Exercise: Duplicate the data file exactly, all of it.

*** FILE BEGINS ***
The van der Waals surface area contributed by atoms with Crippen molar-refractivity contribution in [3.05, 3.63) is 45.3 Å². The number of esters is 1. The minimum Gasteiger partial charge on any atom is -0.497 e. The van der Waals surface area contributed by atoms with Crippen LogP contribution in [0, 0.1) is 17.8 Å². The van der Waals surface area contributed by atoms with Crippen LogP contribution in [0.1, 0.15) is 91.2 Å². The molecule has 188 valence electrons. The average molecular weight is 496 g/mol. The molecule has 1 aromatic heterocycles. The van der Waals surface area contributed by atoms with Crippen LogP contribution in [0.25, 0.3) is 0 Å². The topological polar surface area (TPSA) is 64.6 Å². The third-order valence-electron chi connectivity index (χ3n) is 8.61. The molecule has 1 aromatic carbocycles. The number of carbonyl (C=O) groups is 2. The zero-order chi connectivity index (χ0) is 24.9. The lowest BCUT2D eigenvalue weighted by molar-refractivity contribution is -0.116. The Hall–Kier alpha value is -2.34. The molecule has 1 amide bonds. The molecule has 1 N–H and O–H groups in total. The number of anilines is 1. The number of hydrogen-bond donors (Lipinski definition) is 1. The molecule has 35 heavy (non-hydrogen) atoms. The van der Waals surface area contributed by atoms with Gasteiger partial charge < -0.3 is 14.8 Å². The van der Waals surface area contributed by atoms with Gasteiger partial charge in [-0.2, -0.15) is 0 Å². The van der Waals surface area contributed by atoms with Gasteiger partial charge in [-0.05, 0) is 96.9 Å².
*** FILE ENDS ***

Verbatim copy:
The van der Waals surface area contributed by atoms with Crippen molar-refractivity contribution in [3.05, 3.63) is 45.3 Å². The number of esters is 1. The minimum Gasteiger partial charge on any atom is -0.497 e. The van der Waals surface area contributed by atoms with Crippen LogP contribution in [0, 0.1) is 17.8 Å². The van der Waals surface area contributed by atoms with Crippen LogP contribution in [0.1, 0.15) is 91.2 Å². The molecule has 188 valence electrons. The average molecular weight is 496 g/mol. The molecule has 1 aromatic heterocycles. The van der Waals surface area contributed by atoms with Crippen LogP contribution in [0.25, 0.3) is 0 Å². The topological polar surface area (TPSA) is 64.6 Å². The third-order valence-electron chi connectivity index (χ3n) is 8.61. The molecule has 1 aromatic carbocycles. The number of carbonyl (C=O) groups is 2. The zero-order chi connectivity index (χ0) is 24.9. The lowest BCUT2D eigenvalue weighted by molar-refractivity contribution is -0.116. The Hall–Kier alpha value is -2.34. The molecule has 1 amide bonds. The molecule has 1 N–H and O–H groups in total. The number of anilines is 1. The number of hydrogen-bond donors (Lipinski definition) is 1. The molecule has 35 heavy (non-hydrogen) atoms. The van der Waals surface area contributed by atoms with Gasteiger partial charge < -0.3 is 14.8 Å². The van der Waals surface area contributed by atoms with Gasteiger partial charge in [-0.2, -0.15) is 0 Å². The van der Waals surface area contributed by atoms with Gasteiger partial charge in [-0.05, 0) is 96.9 Å².